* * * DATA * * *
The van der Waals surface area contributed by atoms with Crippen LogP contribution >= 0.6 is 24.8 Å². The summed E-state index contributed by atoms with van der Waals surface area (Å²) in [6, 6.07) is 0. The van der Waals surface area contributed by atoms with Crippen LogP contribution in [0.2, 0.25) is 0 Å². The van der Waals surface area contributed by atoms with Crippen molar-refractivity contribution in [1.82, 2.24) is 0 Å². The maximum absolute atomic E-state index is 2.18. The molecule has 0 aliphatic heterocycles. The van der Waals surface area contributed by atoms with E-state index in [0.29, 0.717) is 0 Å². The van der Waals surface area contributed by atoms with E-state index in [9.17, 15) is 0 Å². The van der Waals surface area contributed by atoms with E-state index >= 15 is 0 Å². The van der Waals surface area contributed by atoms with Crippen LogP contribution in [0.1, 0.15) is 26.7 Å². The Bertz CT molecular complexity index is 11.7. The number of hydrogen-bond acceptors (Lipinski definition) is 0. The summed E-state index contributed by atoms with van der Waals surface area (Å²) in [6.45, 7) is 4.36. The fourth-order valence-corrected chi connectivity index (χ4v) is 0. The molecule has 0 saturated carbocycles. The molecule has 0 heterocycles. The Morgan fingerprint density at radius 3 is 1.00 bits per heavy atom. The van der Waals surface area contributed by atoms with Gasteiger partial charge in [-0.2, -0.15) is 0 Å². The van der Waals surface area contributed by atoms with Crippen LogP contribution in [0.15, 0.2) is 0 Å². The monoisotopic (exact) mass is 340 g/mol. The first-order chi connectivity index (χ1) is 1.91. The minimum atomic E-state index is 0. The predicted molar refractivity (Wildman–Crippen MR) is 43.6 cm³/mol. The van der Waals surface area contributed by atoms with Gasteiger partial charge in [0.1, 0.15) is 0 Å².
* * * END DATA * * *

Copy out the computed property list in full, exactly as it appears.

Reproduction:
The van der Waals surface area contributed by atoms with Crippen LogP contribution >= 0.6 is 24.8 Å². The summed E-state index contributed by atoms with van der Waals surface area (Å²) in [6, 6.07) is 0. The van der Waals surface area contributed by atoms with Crippen LogP contribution in [0.2, 0.25) is 0 Å². The van der Waals surface area contributed by atoms with Crippen molar-refractivity contribution in [1.82, 2.24) is 0 Å². The maximum absolute atomic E-state index is 2.18. The molecule has 0 aliphatic heterocycles. The van der Waals surface area contributed by atoms with E-state index in [0.29, 0.717) is 0 Å². The van der Waals surface area contributed by atoms with E-state index in [9.17, 15) is 0 Å². The van der Waals surface area contributed by atoms with E-state index >= 15 is 0 Å². The van der Waals surface area contributed by atoms with Crippen LogP contribution in [0.1, 0.15) is 26.7 Å². The Bertz CT molecular complexity index is 11.7. The number of hydrogen-bond acceptors (Lipinski definition) is 0. The summed E-state index contributed by atoms with van der Waals surface area (Å²) in [6.45, 7) is 4.36. The fourth-order valence-corrected chi connectivity index (χ4v) is 0. The molecule has 0 saturated carbocycles. The molecule has 0 heterocycles. The Morgan fingerprint density at radius 3 is 1.00 bits per heavy atom. The van der Waals surface area contributed by atoms with Gasteiger partial charge in [-0.2, -0.15) is 0 Å². The van der Waals surface area contributed by atoms with Crippen LogP contribution in [0.15, 0.2) is 0 Å². The monoisotopic (exact) mass is 340 g/mol. The first-order chi connectivity index (χ1) is 1.91. The minimum atomic E-state index is 0. The predicted molar refractivity (Wildman–Crippen MR) is 43.6 cm³/mol. The van der Waals surface area contributed by atoms with Gasteiger partial charge in [0.1, 0.15) is 0 Å².